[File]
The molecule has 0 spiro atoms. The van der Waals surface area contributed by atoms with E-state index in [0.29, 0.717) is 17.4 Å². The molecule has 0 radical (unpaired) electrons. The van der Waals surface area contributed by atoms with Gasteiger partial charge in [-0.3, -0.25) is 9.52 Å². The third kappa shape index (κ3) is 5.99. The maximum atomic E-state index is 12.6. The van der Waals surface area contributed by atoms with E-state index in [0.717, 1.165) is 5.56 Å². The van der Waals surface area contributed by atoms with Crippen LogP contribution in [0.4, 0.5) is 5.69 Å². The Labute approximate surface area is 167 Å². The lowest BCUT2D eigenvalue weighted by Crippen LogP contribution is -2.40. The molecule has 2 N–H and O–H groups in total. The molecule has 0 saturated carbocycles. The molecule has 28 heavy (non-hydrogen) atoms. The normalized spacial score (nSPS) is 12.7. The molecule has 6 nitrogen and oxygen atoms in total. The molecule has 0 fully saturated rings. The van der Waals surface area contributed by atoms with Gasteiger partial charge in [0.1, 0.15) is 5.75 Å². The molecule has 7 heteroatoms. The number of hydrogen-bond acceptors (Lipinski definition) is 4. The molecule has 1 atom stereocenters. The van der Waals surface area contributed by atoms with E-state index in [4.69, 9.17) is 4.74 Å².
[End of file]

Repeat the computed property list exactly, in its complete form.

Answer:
The molecule has 0 spiro atoms. The van der Waals surface area contributed by atoms with E-state index in [0.29, 0.717) is 17.4 Å². The molecule has 0 radical (unpaired) electrons. The van der Waals surface area contributed by atoms with Gasteiger partial charge in [-0.3, -0.25) is 9.52 Å². The third kappa shape index (κ3) is 5.99. The maximum atomic E-state index is 12.6. The van der Waals surface area contributed by atoms with E-state index in [0.717, 1.165) is 5.56 Å². The van der Waals surface area contributed by atoms with Crippen LogP contribution in [0.4, 0.5) is 5.69 Å². The Labute approximate surface area is 167 Å². The lowest BCUT2D eigenvalue weighted by Crippen LogP contribution is -2.40. The molecule has 2 N–H and O–H groups in total. The molecule has 0 saturated carbocycles. The molecule has 28 heavy (non-hydrogen) atoms. The normalized spacial score (nSPS) is 12.7. The molecule has 6 nitrogen and oxygen atoms in total. The molecule has 0 fully saturated rings. The van der Waals surface area contributed by atoms with Gasteiger partial charge in [0.1, 0.15) is 5.75 Å². The molecule has 7 heteroatoms. The number of hydrogen-bond acceptors (Lipinski definition) is 4. The molecule has 1 atom stereocenters. The van der Waals surface area contributed by atoms with E-state index in [4.69, 9.17) is 4.74 Å².